RISC versus CISC
by Lloyd Borrett
Australian Personal Computer, June 1991
microprocessors used in personal computers become faster and
more powerful they are increasingly being compared with the
processors used in the low-end workstation and minicomputer
market. Essentially the debate becomes a comparison of
Reduced Instruction Set Computing (RISC) and Complex
Instruction Set Computing (CISC).
History of RISC and CISC
was developed at IBM in the late 1960s before
microprocessors were even invented. Yet despite that, until
recent times, all of the major manufacturers of
microprocessors used CISC based designs.
The reason for
this is that microprocessors were introduced in the early
1970s to be used in simple electronic products such as
calculators, stereos and video games, not personal
computers. CISC technology was more suitable for this
CISC based microprocessors found their way into personal
computers. The PCs evolved with generation after generation
of CISC based microprocessors being introduced to meet the
ever increasing demands of PC users. The microprocessor
manufacturers began to refocus their CISC microprocessor
design efforts away from general purpose designs to a
high-performance computing orientation.
RISC designs made
a comeback in the mid 1980s via workstations. The first
workstations were based on CISC designs, but the workstation
manufacturers were keen to find a technology that broke the
market control of Intel and Motorola.
designs were able to be produced and implemented faster than
CISC based designs. More importantly the workstation
manufacturers could be seen to be offering a very different
product than that offered by personal computer
An instruction is
the lowest level command that can be executed by the
microprocessor. The instruction set is simply the list of
instructions that a microprocessor will understand. CISC
microprocessors typically have 100-150 instructions, while
RISC microprocessors tend to have 70-80 instructions.
Many of the extra
instructions on CISC microprocessors are really supersets of
the simpler instructions in a RISC instruction set. Thus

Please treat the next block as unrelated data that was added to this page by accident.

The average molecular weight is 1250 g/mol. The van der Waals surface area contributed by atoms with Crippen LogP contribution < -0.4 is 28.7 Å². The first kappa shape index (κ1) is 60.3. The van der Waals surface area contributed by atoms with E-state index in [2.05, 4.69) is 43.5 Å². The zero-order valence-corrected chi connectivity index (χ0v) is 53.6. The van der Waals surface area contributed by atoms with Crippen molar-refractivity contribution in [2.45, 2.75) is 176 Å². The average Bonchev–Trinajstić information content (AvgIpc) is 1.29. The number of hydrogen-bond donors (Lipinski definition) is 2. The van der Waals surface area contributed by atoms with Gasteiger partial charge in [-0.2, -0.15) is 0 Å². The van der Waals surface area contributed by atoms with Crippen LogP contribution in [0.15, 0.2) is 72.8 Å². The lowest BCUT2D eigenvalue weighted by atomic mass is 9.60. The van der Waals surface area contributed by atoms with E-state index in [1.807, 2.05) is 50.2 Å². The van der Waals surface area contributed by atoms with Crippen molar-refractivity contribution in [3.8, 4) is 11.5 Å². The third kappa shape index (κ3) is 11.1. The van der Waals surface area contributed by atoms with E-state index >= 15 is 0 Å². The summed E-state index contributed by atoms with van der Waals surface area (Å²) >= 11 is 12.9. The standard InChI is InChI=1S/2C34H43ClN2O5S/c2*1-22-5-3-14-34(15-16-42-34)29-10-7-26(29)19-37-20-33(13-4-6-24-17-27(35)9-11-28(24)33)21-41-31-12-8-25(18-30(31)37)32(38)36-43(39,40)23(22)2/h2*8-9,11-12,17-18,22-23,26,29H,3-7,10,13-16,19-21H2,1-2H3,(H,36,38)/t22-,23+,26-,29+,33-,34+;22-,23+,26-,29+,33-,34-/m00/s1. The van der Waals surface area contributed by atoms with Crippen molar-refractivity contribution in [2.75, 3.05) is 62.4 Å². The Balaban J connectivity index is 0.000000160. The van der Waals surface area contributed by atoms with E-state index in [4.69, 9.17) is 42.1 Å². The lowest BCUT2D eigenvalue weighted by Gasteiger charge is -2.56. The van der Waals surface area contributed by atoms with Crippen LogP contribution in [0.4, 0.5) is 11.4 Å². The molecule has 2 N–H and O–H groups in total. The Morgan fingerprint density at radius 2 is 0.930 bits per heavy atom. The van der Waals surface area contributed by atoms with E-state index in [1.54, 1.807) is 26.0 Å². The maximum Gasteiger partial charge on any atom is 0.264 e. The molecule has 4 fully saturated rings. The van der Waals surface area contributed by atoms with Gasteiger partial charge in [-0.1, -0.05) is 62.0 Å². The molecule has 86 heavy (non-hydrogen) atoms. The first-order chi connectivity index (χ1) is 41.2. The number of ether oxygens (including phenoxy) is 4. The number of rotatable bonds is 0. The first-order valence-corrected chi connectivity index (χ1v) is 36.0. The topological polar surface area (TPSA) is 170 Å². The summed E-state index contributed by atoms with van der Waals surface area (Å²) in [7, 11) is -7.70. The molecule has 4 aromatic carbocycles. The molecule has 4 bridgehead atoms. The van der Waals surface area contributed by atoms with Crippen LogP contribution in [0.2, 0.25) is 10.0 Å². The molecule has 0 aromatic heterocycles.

CISC microprocessors are complex in two senses: they have
more instructions and some of these instructions are
The speed at
which a computer can accomplish any task is a function of
the number of instructions that the task has to be broken in
to, the number of cycles it takes to complete one
instruction, and the number of cycles that can be
accomplished in one second.
Speed = (Instructions/Task) *
(Cycle/Instruction) * (Time/Cycle)
microprocessors aim to achieve speed by having such a rich
instruction set that it takes fewer instructions to complete
a task. RISC microprocessors require more instructions to
complete a given task, but they focus on reducing the number
of cycles it takes to complete an instruction. Clock cycles
per second is largely independent of the microprocessor
The case for
higher performance of RISC based microprocessors is based on
the premise that superiority in instructions per clock cycle
(the MIPS rating) more than offsets the handicap of
requiring more instructions to complete the task. This is
highly situation dependent and the factors involved include
system hardware configuration, memory speed and capacity, as
well as the application software.
improvements offered in current RISC based workstations has
very little to do with inherent differences in RISC/CISC
architectures. The Intel 80486 and Motorola 68040 are the
first generation of CISC microprocessors that specifically
set speed as a performance objective. There performance
compares very well with RISC microprocessors.
The factors that
make the difference are the non RISC/CISC parts of the
systems, that is, register capacity, cache memory,
pipelining and floating point processing. Thus it would be
easy to see CISC processors evolve and match the RISC
performance, in part by adopting some of the features
currently associated with RISC but that are in fact
independent of it.
We believe that
the future will see a convergence of microprocessor
architectures as the CISC designers adopt some of the
features of RISC microprocessors, and RISC microprocessors
enlarge their instruction set so as to improve performance.
In fact we're
already seeing this. The IBM RS/6000 microprocessor that
powers IBM's RISC System/6000 systems is actually more
complex than the CISC based design of the Intel 80386. The
RS/6000 has 184 instructions and the 80386 has 150
- RISC and CISC
are merely different design methodologies. Neither is
inherently superior to the other.
architectures are equally capable of evolving to the
levels of performance being claimed by RISC.
of microprocessor based computers is a function of more
factors than just the microprocessor.
Saturday, 15 October 2011